Program Description

Work across disciplines to make work that is socially and ecologically impactful.

Never before have ecological issues been more pressing. In this interdisciplinary minor, you’ll develop a broad understanding of those ecological issues and their relationship to the social, political, cultural, and economic systems that impact the future of humanity, other species, and our shared planet. You'll understand how your own work as an artist or a designer can comment on, interact with, and impact the world.

Here in the Pacific Northwest, with the forest, the Columbia River Gorge, the Pacific Ocean, and the mountains so nearby, we are deeply aware of the natural world, its persistence and fragility, and how important the health of the planet is to our own. And here in Portland, a city that is politically progressive, ecologically-minded, and forward-thinking on social issues, we are embedded in a network of like-minded artists, designers, scholars, and organizations with whom you will collaborate and share inspiration.

You will receive guidance and support through individual meetings with the Department Head. You can also participate in group activities including exhibitions, guest speakers, guided hikes, and other community pursuits.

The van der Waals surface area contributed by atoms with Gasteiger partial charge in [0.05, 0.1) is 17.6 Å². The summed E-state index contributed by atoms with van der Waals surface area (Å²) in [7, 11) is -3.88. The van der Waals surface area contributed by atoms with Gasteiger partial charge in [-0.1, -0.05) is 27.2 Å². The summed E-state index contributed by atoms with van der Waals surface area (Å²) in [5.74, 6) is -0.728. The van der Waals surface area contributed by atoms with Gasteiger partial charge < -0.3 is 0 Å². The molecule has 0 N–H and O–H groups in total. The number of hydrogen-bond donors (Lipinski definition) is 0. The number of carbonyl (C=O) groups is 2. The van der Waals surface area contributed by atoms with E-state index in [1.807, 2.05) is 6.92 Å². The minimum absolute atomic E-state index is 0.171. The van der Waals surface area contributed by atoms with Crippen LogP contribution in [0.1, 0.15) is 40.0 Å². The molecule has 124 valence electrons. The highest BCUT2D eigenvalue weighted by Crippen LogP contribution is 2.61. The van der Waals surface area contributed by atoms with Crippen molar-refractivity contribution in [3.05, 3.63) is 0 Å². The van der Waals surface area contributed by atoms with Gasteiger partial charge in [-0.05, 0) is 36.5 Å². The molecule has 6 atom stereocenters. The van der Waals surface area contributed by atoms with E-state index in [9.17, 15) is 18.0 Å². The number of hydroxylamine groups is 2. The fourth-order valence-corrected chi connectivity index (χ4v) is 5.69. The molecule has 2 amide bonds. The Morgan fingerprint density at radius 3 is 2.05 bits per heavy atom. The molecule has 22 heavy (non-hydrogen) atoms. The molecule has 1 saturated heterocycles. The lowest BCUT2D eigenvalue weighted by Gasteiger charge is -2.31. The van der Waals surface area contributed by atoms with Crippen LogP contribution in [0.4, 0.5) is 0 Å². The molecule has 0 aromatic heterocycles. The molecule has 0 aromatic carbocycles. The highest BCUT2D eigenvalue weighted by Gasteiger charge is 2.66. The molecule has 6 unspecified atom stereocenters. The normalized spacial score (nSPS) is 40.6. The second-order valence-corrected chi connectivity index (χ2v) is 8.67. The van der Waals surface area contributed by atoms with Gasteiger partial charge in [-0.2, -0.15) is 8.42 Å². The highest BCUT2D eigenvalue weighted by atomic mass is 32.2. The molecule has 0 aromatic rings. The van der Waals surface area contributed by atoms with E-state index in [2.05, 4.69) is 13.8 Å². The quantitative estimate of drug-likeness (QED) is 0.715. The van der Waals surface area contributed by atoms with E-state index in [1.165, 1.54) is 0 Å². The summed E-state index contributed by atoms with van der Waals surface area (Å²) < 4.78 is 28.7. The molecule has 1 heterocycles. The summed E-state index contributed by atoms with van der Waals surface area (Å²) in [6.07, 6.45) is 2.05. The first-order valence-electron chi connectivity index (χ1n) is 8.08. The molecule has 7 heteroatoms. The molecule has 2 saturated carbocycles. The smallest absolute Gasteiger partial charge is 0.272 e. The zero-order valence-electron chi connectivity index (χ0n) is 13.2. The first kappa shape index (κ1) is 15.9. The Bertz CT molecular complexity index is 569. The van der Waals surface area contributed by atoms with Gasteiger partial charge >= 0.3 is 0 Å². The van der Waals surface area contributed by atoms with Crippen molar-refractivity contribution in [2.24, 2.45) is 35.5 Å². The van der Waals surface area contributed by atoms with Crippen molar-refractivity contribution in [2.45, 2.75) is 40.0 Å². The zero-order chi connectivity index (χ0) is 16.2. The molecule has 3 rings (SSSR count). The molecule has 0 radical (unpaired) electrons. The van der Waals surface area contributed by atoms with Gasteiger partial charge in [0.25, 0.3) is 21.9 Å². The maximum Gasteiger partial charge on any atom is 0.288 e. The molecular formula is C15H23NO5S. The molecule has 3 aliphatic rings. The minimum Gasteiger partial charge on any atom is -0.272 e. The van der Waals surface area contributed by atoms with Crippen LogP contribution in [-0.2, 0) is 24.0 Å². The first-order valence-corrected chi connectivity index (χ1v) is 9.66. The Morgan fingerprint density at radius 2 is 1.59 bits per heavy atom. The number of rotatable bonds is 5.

Life in the Program

Being involved in the Art + Ecology minor at PNCA has brought to light many aspects of neoliberalism, climate change, environmental decline, capitalism, and cultural conflict that I may not have considered prior. But more than that, this curriculum has emphasized their close intertwining and just how complex these issues really are.

Lehuahuakea Fernandez

Student Work

The Art & Ecology minor...granted me vocabulary, histories, and solutions involving environmental studies. Environmental degradation, so closely linked to politics, can feel daunting– but the Art & Ecology minor helped me feel like there are things I can do to make positive change.

Marguerite Bailey

Get in touch

For more information, please contact Art & Ecology Department Head and Associate Professor Daniela Molnar at dmolnar@pnca.edu.

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